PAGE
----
SPRINGFIELD, Mo. -- (04/04/2018) The legacy that Dr. Martin Luther King, Jr. left behind was celebrated across the nation including in Springfield as local residents from across the community came together to honor the man who had a dream.

Fifty-years ago today, Dr. Martin Luther King, Jr. was assassinated outside of a motel in Memphis. However, today the civil rights leader's message still rings true. Known as the man who changed the conversation of race, King Spent his short 39 years fighting for racial equality and believing for a world where color was not seen.

"He was a man before his time. He was a forerunner and he saw the future in a different way where we could all get along and all be, to sum it up, all be together in humanity," said Christine Peoples, one of the organizers of the Springfield event put together to honor King.

Today Springfield residents joined in on remembering King's legacy, celebrating him through art, speeches and music and bringing to light the power of unity.

"Unfortunately things haven't changed a whole lot, but the hope that we have is that when we all come together, and we can make a difference when we all come together, and that is evident today," said Peoples.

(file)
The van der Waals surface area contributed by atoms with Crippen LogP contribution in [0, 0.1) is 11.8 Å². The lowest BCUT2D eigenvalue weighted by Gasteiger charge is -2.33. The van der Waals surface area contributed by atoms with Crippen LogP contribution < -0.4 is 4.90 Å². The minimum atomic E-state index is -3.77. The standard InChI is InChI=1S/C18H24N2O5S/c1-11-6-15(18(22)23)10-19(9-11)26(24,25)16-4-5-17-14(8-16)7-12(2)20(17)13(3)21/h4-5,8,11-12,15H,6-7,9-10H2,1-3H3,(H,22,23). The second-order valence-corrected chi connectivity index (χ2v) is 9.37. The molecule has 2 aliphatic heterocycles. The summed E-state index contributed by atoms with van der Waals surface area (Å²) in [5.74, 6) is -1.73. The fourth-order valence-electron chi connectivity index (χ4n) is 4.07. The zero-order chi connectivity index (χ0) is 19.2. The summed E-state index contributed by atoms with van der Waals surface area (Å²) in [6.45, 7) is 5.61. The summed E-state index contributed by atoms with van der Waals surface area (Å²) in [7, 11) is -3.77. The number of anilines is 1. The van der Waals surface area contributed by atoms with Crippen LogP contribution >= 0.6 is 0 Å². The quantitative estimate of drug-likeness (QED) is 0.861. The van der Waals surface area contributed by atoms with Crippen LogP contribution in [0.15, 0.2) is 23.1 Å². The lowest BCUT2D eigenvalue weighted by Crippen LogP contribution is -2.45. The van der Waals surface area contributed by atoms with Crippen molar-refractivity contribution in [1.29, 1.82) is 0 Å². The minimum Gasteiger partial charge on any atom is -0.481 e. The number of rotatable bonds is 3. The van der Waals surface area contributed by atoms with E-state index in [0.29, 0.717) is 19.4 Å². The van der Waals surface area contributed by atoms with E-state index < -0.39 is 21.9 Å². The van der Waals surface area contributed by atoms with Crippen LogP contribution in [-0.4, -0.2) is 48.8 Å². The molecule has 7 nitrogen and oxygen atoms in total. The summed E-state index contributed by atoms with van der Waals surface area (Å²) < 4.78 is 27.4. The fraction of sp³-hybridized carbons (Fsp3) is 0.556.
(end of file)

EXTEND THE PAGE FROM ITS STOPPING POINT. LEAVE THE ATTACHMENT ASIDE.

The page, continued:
King's final book, Where Do We Go From Here: Chaos or Community?, was the theme of the event. It highlighted the importance of the change that can happen when communities come together.

"Coming together to have the same mindset and then moving forward in your individual ways," said Peoples. "Coming together, it works, it works."

Despite Dr. King's short life, the change that he began in communities over 50 years ago still lives on, however the work of fulfilling his dream continues.

Events honoring the late reverend will be held at various times during the year throughout Springfield with the hopes of bringing the community together. A Youth Empowerment Day will be held in the summer to demonstrate leadership among youth through service, education and celebration. The event will include the planting of pecan trees to honor Dr. King, as pecan pie was his favorite food.

Another event will be hosted in the fall entitled 'Been to the Mountaintop Interfaith Service' where attendees will hear from several keynote speakers as they frame their message through current day interpretations of Dr. King's final speech, "I've Been to the Mountaintop." Dates for both events have yet to be announced.